Fortunately. the power of the vote still remains the ultimate weapon of the masses in leveling the playing field and ensuring that those sent to Washington to represent the will of the people do just that. Sadly a large percentage of Americans have eschewed that responsibility and the country that holds itself up as the model of democracy has fallen far behind other countries. In countries with compulsory voting, like Australia, Belgium, and Chile voter turnout hovered near 90% in the 2000s. Other countries, like Austria, Sweden, and Italy, experienced turnout rates near 80%. Overall, Organization for Economic Cooperation and Development member countries experience turnout rates of about 70%, while in the U.S., about 60% of the voting eligible population votes during presidential election years, and about 40% votes during midterm elections.

“America will never be destroyed from the outside. If we falter and lose our freedoms, it will be because we destroyed ourselves.” – Abraham Lincoln

“Children should be educated and instructed in the principles of freedom”. John Adams -Defense of the Constitutions, 1787

America’s shame when it comes to voting is even more pronounced by those who have the most to lose, our future. The percentage of Americans age 18-29 who say they will “definitely be voting” in November fell to 23 percent, a steep drop of 11 points from December, according to a new survey by Harvard’s Institute of Politics. Youth turnout has stayed between 22 percent and 25 percent in all midterm elections since 1998, according to Gallup. It has also stayed at about the same level in 2010 Many point to the growing disillusion with politicians in general and the political system as a whole for the declining youth participation in the election process. While there is without a doubt plenty to be disillusioned about, by choosing to remain outside of the process entirely future generations of this country are actively forfeiting their right to have a voice in decisions that will impact them decades to come.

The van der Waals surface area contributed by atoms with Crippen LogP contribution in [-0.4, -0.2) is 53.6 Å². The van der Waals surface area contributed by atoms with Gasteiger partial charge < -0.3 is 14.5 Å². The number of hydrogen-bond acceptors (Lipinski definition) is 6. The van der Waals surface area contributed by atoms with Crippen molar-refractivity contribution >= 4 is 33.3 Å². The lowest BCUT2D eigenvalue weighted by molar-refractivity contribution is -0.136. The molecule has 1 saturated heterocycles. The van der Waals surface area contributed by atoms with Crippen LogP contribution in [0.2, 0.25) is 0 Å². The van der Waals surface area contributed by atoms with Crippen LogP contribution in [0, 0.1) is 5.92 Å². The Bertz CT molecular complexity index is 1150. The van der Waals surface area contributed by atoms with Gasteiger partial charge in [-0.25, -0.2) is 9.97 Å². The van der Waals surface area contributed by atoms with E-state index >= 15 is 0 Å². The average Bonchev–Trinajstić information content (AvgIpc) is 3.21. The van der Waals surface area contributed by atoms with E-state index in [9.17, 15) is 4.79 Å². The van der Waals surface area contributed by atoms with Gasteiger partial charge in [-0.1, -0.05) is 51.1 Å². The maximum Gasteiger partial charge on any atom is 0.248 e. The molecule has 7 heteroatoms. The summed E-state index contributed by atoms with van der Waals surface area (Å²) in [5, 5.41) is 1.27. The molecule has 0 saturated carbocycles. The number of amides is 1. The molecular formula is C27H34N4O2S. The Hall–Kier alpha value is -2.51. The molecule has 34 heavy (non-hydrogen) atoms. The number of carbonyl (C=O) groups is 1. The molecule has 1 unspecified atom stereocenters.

It becomes necessary to every [citizen] then, to be in some degree a statesman, and to examine and judge for himself of the tendency of political principles and measures. Let us examine, then, with a sober, a manly . . . and a Christian spirit; let us neglect all party [loyalty] and advert to facts; let us believe no man to be infallible or impeccable in government any more than in religion; take no man’s word against evidence, nor implicitly adopt the sentiments of others who may be deceived themselves, or may be interested in deceiving us. – John Adams, The Papers of John Adams,

For the 40% that will vote in this mid-term election it is critical that they not cast their ballot blindly for either a democrat or republican. That they not let the talking heads on FOX News, MSNBC or CNN influence their vote or be swayed by a 30 second commercial that accuses someone of doing something without any evidence. It is our responsibility as the electorate to educate ourselves on the issues, to fully investigate and comprehend the positions and moral character of those we give the responsibility of representing our interest. It was Franklin D. Roosevelt who said it best. “Democracy cannot succeed unless those who express their choice are prepared to choose wisely. The real safeguard of democracy, therefore, is education.”

It is time we sent a message to those in Washington, on both sides of the floor, that we have had enough of their antics that they serve only at the pleasure of our vote not at the hand of special interests and multibillion dollar corporations. Simply stated it is time we let them know, we voted you into that seat, we can vote you out.